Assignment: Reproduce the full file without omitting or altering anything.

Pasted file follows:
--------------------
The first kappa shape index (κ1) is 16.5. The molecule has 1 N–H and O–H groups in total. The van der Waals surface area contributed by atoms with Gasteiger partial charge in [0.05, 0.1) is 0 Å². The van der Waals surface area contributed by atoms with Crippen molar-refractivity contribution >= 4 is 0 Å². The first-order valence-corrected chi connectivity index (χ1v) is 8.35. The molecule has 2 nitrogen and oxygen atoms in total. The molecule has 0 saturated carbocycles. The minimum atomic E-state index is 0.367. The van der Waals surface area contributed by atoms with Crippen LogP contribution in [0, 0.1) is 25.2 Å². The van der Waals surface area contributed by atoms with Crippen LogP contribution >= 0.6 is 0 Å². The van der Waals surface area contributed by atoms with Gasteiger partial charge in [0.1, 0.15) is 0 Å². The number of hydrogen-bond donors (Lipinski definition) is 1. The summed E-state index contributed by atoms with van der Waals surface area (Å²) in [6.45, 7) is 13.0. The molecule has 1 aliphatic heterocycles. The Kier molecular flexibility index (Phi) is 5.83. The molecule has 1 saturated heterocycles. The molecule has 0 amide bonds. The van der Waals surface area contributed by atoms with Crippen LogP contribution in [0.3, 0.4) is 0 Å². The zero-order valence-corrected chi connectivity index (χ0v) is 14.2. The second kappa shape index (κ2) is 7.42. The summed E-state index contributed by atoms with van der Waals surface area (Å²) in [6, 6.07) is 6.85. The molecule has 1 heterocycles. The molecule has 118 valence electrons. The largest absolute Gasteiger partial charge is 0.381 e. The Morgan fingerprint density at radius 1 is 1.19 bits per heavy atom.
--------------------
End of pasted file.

The first kappa shape index (κ1) is 16.5. The molecule has 1 N–H and O–H groups in total. The van der Waals surface area contributed by atoms with Gasteiger partial charge in [0.05, 0.1) is 0 Å². The van der Waals surface area contributed by atoms with Crippen molar-refractivity contribution >= 4 is 0 Å². The first-order valence-corrected chi connectivity index (χ1v) is 8.35. The molecule has 2 nitrogen and oxygen atoms in total. The molecule has 0 saturated carbocycles. The minimum atomic E-state index is 0.367. The van der Waals surface area contributed by atoms with Crippen LogP contribution in [0, 0.1) is 25.2 Å². The van der Waals surface area contributed by atoms with Crippen LogP contribution >= 0.6 is 0 Å². The van der Waals surface area contributed by atoms with Gasteiger partial charge in [0.1, 0.15) is 0 Å². The number of hydrogen-bond donors (Lipinski definition) is 1. The summed E-state index contributed by atoms with van der Waals surface area (Å²) in [6.45, 7) is 13.0. The molecule has 1 aliphatic heterocycles. The Kier molecular flexibility index (Phi) is 5.83. The molecule has 1 saturated heterocycles. The molecule has 0 amide bonds. The van der Waals surface area contributed by atoms with Crippen LogP contribution in [0.3, 0.4) is 0 Å². The zero-order valence-corrected chi connectivity index (χ0v) is 14.2. The second kappa shape index (κ2) is 7.42. The summed E-state index contributed by atoms with van der Waals surface area (Å²) in [6, 6.07) is 6.85. The molecule has 1 heterocycles. The molecule has 118 valence electrons. The largest absolute Gasteiger partial charge is 0.381 e. The Morgan fingerprint density at radius 1 is 1.19 bits per heavy atom.